Use a first class on the element for the default properties and a second like .active for example for the interaction.

Also, using a .on('click', function(){}) bind will make you able to add interaction that will be bound instantly once the element is toggled.

share|improve this answer
    
live is deprecated (and was always a bad idea). Better to use delegate (or the hyper-overloaded on) and use a container closer to the elements you want to handle. –  T.J. Crowder Oct 16 '12 at 8:20
    
+1 thank for your response. Actually, I don't understand exactly what do you mean. Because the issue is about how to keep memory of the old class name. –  Lorraine Bernard Oct 16 '12 at 8:52
    
you want 2 behaviors, like a switch on and off right? It's better to toggle a class by itself than to change the class name completely. –  Sem Oct 16 '12 at 10:58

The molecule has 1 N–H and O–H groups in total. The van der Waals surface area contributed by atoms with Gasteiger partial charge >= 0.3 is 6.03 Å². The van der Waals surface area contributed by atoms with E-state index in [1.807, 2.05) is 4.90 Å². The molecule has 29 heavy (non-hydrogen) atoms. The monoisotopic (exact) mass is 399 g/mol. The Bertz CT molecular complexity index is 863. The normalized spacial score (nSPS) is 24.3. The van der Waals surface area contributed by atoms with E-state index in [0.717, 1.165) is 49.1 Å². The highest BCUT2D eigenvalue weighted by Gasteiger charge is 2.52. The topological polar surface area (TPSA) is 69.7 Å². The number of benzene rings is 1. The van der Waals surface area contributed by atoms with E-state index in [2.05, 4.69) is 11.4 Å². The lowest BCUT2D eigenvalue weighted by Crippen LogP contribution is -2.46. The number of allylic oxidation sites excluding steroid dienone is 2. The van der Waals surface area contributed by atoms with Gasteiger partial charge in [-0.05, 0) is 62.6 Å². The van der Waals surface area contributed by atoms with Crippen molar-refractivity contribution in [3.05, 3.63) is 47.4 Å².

+1 for .toggleClass() its the best choise here. –  Berker Yüceer Oct 18 '12 at 8:59
    
sometimes there are more than two states to choose from (on/off) but something like (stateA/stateB/stateC...). posted a jQuery plugin for this use case.. –  lrsjng Oct 19 '12 at 23:18

Here's a fiddle: http://jsfiddle.net/NCwmF/2/

I little jQuery plugin for that. Removes the current smart class (if any) and adds the new smart class. If called without parameter className the current smart class gets only removed.

$.fn.smartToggle = function (className) {

    var dataId = 'smartToggle';

    return this.each(function () {

        var $el = $(this);

        $el
            .removeClass($el.data(dataId) || '')
            .addClass(className)
            .data(dataId, className);
    });
};

​use it like every other jQuery method:

$('body').smartToggle('myClass');
share|improve this answer
    
+1 this is the cleanest solution so far. –  gion_13 Oct 23 '12 at 15:50

NEW, SIMPLER ANSWER Works similar to before, with 2 additions: 1.) works if there is no class initially and 2.) works if other functions change the elements class in between calls. I also changed the function name so it doesn't interfere with jQuerys native toggleClass.

$.fn.fancyToggleClass = function(new_class) {